"Alice Doesn't Live Here Anymore (Scorsese, 1974)"
i missed the first 40 minutes or so when this came on last Saturday on Turner Classic Movies, but to give an illustration on how enthralled i was with the movie, i was in the middle of Game 4 of the Spurs / Thunder and didn't flip back to the game until the movie was done.
i came in during the scene where Harvey Keitel's wife was talking to Ellen Burstyn and then Keitel comes in and flips the fuck out. not that Keitel's scene wasn't good, but i think i was more clued in to the natural way that Burstyn was acting. and in all, i think the ease that the humanity of these characters came thru is what impressed me the most.
i do like Scorsese's mob movies, and they are classic movies, but i never appreciated Scorsese's taste more than i did in this one. it seemed like a movie that wouldn't be interesting or visceral, but the acting and characters really had you engaged and wanting to learn more about them and how their lives unfolded.
And this bit of trivia about the movie via imdb.com:
Coming hot off her success in The Exorcist, the studio granted Ellen Burstyn total creative control over this project. She had two goals: to make a film about woman with real-life problems, and to secure an up-and-coming film maker as the director. Upon selecting this script, Brian De Palma brought Francis Ford Coppola to Burstyn's attention who suggested she consider Scorsese. While impressed with Scorsese's talent after viewing Mean Streets, Burstyn still hesitated to hire the director, fearing he could only direct men. When she asked Scorsese what he knew about women, Scorsese replied "Nothing, but I'd like to learn." Satisfied with his enthusiasm, Burstyn immediately hired Scorsese.
*THIS* is fantastic....Because, to date, this is one of his *best* movies to date with fully fleshed out women characters.
I love this movie and it's one of the few movies to have such a strong woman carrying the movie.
Ellen is great in this movie. She really is. Actually, everyone is damn near pitch perfect in this movie, even the boy that played her son.
2. "great behind the scenes story that you posted." In response to Reply # 1 Tue Jun-05-12 08:57 PM by forgivenphoenix
i mean the level of realism, and not in a forced, 'gritty' way, shown by the characters and their relationships is off the charts.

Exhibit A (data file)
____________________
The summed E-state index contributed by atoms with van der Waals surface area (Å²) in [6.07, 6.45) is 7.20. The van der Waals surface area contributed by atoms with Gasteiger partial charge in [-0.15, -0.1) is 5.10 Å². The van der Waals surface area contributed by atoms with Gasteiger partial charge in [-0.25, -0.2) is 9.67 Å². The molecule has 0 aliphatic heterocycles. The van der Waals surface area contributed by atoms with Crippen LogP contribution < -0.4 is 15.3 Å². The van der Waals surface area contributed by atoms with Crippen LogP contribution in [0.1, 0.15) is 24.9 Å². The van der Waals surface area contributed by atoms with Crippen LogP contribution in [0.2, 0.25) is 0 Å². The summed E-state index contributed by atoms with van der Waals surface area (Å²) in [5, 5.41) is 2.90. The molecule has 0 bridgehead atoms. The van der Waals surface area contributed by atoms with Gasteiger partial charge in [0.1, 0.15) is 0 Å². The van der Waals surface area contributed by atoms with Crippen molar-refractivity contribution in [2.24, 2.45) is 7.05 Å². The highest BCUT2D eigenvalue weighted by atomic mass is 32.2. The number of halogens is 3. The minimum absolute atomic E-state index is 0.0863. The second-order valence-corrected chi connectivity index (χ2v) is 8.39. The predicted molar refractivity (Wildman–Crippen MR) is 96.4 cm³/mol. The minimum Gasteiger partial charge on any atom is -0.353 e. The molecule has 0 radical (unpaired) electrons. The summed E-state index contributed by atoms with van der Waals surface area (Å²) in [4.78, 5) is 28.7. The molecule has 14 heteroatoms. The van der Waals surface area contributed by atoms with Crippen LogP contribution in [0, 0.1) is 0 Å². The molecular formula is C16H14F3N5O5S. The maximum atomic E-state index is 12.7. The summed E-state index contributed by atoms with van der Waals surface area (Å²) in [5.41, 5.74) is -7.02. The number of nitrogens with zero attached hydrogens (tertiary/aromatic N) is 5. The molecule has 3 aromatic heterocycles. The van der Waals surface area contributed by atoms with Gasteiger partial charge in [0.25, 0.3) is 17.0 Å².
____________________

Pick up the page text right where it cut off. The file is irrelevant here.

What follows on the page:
i didn't do any research about the crew on the movie, but after seeing it, it definitely makes sense that there was alot of well-regarded input from a woman shaping the story and the characters. i don't remember seeing many movies from this time period, but it seems that the naturalism seems kind of 'ahead of it's time' in a way with the non-archetypal characters. it seemed that Scorsese was just recording people living their lives rather than directing a movie, and the naturalism seems to be a mark of someone who really trusts their instincts and the actors in the movie.
i liked Scorsese's answer back to Burstyn about knowing women. very humble and honest. gotta like that.
4. "It is. Before I saw it, I unfairly wrote it off as Scorsese's chick flic..." In response to Reply # 3 Thu Jun-07-12 03:46 PM by zuma1986
I guess it sorta is but at the same time in the best way possible and still being VERY much a 70's Scorsese film. How Scorsese never even got nominated for Best Director is beyond me (Then again how he never won for so long is also beyond me)
5. "Maaaaaahttty!!! (marty)" In response to Reply # 0
I tell people all the time, the culture and religion in me war all the time, some days I'm all music, all day, other times...dissecting books and classic and relevant film...Martin Scorcese has put it f*cking down for eons, and I love that loyalty that he and Spike employ certain actors to remain in their steed, so as to go and develop a new character, with which one such as DeNiro, Keitel, Pesci, Pacino, or whosever...you can create around them, because even they morph to fit roles sometimes...member DeNiro in "casino" putting up with Sharon Stone's character and her constant yammering...like outside of the snatch up in the restaurant, he never got buck like many of his other scorcese portrayals. Good stuff.